When I first met Keith Salmon I was struck by his gentleness and simplicity. As I got to know him more I became inspired by his inner strength and his continuing desire to create and work towards conquering new goals.
Keith became blind through diabetes – however, he did not let that stop him following the career that he had chosen, learned and practiced as a youth – of becoming an artist. Through his path of self-development he has never let his deteriorating sight stop him from realizing his dream of creating art, and today he shares how he dealt with his condition with others and teaches them to overcome their difficulties and to keep working towards their dreams.
Frequently he will talk to groups of people who were once sighted and who have lost their vision as he did, teaching them to move forward and not give up on their goals. Illustrating to them how best to maintain their motivation and telling his story of how he conquered his drastic loss of vision and using the 10% of sight that he still has in one eye to its best advantage in the creation of new method and depth in his artworks and which has allowed his art to advance dramatically over the last decade. All this has been largely due to his acceptance and positive reaction to his forced change of perspective on life.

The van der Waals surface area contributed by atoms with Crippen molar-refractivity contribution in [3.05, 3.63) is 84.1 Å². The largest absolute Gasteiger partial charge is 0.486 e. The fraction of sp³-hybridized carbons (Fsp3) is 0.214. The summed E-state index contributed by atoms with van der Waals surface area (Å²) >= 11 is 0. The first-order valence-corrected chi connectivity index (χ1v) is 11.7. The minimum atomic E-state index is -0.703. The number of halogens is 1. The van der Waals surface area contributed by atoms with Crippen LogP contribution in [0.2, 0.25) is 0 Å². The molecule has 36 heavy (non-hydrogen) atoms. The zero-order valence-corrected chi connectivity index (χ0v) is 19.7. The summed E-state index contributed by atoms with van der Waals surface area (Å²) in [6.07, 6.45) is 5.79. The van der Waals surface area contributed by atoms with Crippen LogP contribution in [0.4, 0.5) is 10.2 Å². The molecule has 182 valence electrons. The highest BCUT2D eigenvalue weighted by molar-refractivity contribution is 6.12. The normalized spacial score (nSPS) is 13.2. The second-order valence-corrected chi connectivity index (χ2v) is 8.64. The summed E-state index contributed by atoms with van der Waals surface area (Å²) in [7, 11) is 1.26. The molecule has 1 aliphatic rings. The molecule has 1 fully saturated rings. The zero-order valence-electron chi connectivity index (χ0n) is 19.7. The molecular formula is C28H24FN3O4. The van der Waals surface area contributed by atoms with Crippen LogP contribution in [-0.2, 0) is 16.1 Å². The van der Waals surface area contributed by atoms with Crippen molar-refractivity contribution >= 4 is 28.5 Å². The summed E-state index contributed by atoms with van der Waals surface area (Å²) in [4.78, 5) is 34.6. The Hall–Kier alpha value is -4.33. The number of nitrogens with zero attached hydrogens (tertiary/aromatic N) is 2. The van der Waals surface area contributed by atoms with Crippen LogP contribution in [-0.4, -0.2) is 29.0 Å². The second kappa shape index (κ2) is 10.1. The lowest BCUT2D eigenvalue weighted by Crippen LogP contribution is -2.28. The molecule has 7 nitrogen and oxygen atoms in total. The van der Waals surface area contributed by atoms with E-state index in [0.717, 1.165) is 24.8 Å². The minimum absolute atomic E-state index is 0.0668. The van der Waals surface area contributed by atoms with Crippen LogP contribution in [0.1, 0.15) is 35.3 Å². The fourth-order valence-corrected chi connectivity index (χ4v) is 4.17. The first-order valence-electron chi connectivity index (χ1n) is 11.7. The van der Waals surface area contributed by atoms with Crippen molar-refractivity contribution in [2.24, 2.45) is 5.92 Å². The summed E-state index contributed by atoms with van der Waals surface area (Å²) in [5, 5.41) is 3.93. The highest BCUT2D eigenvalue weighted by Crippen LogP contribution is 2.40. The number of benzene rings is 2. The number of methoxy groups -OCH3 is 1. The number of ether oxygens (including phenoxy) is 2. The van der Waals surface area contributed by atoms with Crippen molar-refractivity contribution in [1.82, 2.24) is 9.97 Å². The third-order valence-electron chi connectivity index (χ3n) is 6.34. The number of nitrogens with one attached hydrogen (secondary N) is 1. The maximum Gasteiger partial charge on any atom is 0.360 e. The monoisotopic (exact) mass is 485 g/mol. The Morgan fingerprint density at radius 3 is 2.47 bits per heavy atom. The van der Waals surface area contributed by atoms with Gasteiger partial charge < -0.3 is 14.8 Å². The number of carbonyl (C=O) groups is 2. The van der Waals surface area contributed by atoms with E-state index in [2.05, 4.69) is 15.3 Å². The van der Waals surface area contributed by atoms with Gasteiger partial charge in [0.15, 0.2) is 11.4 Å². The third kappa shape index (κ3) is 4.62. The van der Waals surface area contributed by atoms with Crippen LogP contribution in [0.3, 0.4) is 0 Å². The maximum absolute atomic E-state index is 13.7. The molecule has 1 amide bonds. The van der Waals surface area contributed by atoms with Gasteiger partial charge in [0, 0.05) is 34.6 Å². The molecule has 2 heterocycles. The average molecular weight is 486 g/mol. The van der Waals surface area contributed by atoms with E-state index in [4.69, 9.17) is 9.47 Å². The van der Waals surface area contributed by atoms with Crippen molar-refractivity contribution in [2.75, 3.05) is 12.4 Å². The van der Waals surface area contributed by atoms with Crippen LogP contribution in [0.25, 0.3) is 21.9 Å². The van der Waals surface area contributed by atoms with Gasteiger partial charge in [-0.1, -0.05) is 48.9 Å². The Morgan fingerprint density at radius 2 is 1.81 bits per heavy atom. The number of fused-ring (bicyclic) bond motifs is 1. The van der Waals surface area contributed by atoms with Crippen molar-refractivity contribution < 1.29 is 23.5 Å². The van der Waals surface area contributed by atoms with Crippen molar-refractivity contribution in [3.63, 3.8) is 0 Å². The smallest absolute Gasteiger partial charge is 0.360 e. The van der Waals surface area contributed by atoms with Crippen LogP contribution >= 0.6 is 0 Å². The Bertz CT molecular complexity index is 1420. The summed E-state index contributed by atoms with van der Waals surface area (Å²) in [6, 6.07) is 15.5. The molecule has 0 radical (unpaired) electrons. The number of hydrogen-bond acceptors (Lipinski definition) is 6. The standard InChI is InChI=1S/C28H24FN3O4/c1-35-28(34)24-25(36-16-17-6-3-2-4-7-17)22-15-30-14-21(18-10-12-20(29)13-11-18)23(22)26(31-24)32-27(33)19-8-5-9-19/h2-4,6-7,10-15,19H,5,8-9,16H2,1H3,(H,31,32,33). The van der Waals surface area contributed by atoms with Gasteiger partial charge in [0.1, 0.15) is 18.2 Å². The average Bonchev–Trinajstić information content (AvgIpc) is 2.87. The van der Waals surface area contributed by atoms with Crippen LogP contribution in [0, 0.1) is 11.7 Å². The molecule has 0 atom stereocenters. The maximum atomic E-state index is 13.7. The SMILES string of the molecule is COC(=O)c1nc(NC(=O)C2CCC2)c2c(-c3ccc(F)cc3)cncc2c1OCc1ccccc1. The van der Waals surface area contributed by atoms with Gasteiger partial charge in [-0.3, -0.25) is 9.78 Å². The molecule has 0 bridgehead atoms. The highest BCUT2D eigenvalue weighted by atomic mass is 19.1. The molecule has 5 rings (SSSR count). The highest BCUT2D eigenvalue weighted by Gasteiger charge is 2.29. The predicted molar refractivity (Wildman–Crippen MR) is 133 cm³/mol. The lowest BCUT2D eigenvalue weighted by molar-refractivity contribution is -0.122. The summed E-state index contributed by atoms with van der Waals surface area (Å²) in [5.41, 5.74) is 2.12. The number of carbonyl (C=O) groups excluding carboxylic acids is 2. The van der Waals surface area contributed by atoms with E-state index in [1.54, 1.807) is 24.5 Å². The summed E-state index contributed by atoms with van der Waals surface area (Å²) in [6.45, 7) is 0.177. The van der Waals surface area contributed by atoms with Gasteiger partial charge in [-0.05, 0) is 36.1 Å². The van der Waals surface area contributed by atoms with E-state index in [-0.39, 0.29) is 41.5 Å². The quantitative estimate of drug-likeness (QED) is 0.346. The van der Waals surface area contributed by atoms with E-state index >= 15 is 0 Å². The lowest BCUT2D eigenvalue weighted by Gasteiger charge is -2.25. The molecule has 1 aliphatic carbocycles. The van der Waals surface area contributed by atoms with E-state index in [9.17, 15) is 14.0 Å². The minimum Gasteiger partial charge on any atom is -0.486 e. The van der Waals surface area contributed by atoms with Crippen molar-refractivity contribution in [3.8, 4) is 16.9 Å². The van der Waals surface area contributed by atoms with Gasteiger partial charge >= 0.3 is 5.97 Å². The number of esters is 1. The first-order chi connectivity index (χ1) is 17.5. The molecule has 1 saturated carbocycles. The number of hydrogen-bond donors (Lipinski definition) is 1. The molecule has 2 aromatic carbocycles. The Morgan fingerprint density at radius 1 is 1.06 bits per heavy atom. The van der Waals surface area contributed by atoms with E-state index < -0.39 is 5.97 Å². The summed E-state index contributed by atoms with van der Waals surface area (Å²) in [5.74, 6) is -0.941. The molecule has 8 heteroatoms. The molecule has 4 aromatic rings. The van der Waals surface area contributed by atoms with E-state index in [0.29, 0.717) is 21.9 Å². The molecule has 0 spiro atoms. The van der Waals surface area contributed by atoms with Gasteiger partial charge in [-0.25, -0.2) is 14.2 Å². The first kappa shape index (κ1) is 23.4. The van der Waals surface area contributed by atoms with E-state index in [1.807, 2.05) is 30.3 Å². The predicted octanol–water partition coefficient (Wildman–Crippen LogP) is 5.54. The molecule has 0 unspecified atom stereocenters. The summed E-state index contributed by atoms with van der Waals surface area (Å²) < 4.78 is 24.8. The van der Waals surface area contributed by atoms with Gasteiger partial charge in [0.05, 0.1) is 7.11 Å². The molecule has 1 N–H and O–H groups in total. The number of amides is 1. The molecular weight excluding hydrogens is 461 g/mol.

Rather than accept some kind of defeated attitude from the cards this life have dealt him, Keith Salmon`s work shines by his actual physical and mental example of how not to take the world sitting down and by leading from the front. By sharing his philosophy with others he has inspired many people who might otherwise have felt defeated to rise up and lead their life from the front.
Keith is not only an accomplished and respected artist, living and working in Scotland, but is also someone who has continued to combine his childhood pleasure of hill walking with his work as an artist. Consequently his contemporary landscape art of the Scottish mountains is perhaps one of awe-inspiring intimacy. For not only does Keith represent the landscapes that he paints but given that he has lived them for the best part of the last fifty years and has experienced them as many of us may not, and is able to transfer those feelings and that adventure that he still feels when walking in the hills today, led by friends, onto bare canvas and board is a testament to his strong desire to share what he loves with the world.